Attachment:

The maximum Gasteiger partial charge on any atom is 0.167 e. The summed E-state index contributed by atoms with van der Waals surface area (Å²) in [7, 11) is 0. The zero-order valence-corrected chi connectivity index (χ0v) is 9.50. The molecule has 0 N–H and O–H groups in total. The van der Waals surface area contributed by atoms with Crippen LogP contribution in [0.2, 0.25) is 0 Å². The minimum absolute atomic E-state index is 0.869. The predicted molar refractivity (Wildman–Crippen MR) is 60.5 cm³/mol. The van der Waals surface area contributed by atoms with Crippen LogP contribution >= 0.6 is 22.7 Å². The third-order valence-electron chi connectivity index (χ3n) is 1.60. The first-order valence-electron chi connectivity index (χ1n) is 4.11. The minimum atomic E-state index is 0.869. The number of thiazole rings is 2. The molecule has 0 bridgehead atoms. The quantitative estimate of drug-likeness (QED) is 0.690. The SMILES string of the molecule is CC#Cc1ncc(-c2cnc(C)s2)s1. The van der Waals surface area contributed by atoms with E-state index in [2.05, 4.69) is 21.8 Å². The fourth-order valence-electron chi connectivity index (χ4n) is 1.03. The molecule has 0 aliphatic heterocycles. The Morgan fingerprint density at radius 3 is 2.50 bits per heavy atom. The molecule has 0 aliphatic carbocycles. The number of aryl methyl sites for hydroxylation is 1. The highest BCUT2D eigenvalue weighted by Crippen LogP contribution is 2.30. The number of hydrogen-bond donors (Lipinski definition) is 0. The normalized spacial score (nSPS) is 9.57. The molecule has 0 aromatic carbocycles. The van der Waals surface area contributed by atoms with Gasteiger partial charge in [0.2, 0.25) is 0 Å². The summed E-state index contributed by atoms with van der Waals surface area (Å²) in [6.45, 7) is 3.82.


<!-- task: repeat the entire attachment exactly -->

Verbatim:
The maximum Gasteiger partial charge on any atom is 0.167 e. The summed E-state index contributed by atoms with van der Waals surface area (Å²) in [7, 11) is 0. The zero-order valence-corrected chi connectivity index (χ0v) is 9.50. The molecule has 0 N–H and O–H groups in total. The van der Waals surface area contributed by atoms with Crippen LogP contribution in [0.2, 0.25) is 0 Å². The minimum absolute atomic E-state index is 0.869. The predicted molar refractivity (Wildman–Crippen MR) is 60.5 cm³/mol. The van der Waals surface area contributed by atoms with Crippen LogP contribution >= 0.6 is 22.7 Å². The third-order valence-electron chi connectivity index (χ3n) is 1.60. The first-order valence-electron chi connectivity index (χ1n) is 4.11. The minimum atomic E-state index is 0.869. The number of thiazole rings is 2. The molecule has 0 bridgehead atoms. The quantitative estimate of drug-likeness (QED) is 0.690. The SMILES string of the molecule is CC#Cc1ncc(-c2cnc(C)s2)s1. The van der Waals surface area contributed by atoms with E-state index in [2.05, 4.69) is 21.8 Å². The fourth-order valence-electron chi connectivity index (χ4n) is 1.03. The molecule has 0 aliphatic heterocycles. The Morgan fingerprint density at radius 3 is 2.50 bits per heavy atom. The molecule has 0 aliphatic carbocycles. The number of aryl methyl sites for hydroxylation is 1. The highest BCUT2D eigenvalue weighted by Crippen LogP contribution is 2.30. The number of hydrogen-bond donors (Lipinski definition) is 0. The normalized spacial score (nSPS) is 9.57. The molecule has 0 aromatic carbocycles. The van der Waals surface area contributed by atoms with Gasteiger partial charge in [0.2, 0.25) is 0 Å². The summed E-state index contributed by atoms with van der Waals surface area (Å²) in [6.45, 7) is 3.82.